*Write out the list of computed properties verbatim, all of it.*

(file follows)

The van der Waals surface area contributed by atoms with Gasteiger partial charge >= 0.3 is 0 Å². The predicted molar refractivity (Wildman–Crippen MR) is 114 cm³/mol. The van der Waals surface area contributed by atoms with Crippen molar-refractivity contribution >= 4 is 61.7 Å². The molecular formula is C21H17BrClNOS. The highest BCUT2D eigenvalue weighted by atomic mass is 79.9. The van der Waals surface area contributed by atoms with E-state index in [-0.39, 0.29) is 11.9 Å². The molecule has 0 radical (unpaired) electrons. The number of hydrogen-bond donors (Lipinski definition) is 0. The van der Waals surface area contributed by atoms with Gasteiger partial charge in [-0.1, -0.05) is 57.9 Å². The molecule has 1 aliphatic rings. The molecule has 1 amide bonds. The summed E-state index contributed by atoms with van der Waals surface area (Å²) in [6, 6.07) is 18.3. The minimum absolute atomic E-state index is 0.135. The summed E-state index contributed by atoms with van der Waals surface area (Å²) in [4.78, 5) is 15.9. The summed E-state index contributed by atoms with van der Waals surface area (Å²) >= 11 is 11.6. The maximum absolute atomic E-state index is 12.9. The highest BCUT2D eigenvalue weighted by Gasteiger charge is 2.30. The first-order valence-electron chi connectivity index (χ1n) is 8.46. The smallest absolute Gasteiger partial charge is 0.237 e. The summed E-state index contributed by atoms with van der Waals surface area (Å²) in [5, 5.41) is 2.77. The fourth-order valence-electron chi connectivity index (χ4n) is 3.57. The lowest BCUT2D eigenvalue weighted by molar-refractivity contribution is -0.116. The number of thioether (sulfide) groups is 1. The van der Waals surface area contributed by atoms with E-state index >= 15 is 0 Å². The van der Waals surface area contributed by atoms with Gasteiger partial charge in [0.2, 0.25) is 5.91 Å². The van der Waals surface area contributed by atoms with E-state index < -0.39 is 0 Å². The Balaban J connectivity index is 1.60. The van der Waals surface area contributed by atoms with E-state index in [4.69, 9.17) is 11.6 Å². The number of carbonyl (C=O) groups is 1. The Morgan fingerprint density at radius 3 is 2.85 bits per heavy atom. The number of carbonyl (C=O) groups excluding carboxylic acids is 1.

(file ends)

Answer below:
The van der Waals surface area contributed by atoms with Gasteiger partial charge >= 0.3 is 0 Å². The predicted molar refractivity (Wildman–Crippen MR) is 114 cm³/mol. The van der Waals surface area contributed by atoms with Crippen molar-refractivity contribution >= 4 is 61.7 Å². The molecular formula is C21H17BrClNOS. The highest BCUT2D eigenvalue weighted by atomic mass is 79.9. The van der Waals surface area contributed by atoms with E-state index in [-0.39, 0.29) is 11.9 Å². The molecule has 0 radical (unpaired) electrons. The number of hydrogen-bond donors (Lipinski definition) is 0. The van der Waals surface area contributed by atoms with Gasteiger partial charge in [-0.1, -0.05) is 57.9 Å². The molecule has 1 aliphatic rings. The molecule has 1 amide bonds. The summed E-state index contributed by atoms with van der Waals surface area (Å²) in [6, 6.07) is 18.3. The minimum absolute atomic E-state index is 0.135. The summed E-state index contributed by atoms with van der Waals surface area (Å²) in [4.78, 5) is 15.9. The summed E-state index contributed by atoms with van der Waals surface area (Å²) >= 11 is 11.6. The maximum absolute atomic E-state index is 12.9. The highest BCUT2D eigenvalue weighted by Gasteiger charge is 2.30. The first-order valence-electron chi connectivity index (χ1n) is 8.46. The smallest absolute Gasteiger partial charge is 0.237 e. The summed E-state index contributed by atoms with van der Waals surface area (Å²) in [5, 5.41) is 2.77. The fourth-order valence-electron chi connectivity index (χ4n) is 3.57. The lowest BCUT2D eigenvalue weighted by molar-refractivity contribution is -0.116. The number of thioether (sulfide) groups is 1. The van der Waals surface area contributed by atoms with E-state index >= 15 is 0 Å². The van der Waals surface area contributed by atoms with Gasteiger partial charge in [0.2, 0.25) is 5.91 Å². The van der Waals surface area contributed by atoms with E-state index < -0.39 is 0 Å². The Balaban J connectivity index is 1.60. The van der Waals surface area contributed by atoms with E-state index in [4.69, 9.17) is 11.6 Å². The number of carbonyl (C=O) groups is 1. The Morgan fingerprint density at radius 3 is 2.85 bits per heavy atom. The number of carbonyl (C=O) groups excluding carboxylic acids is 1.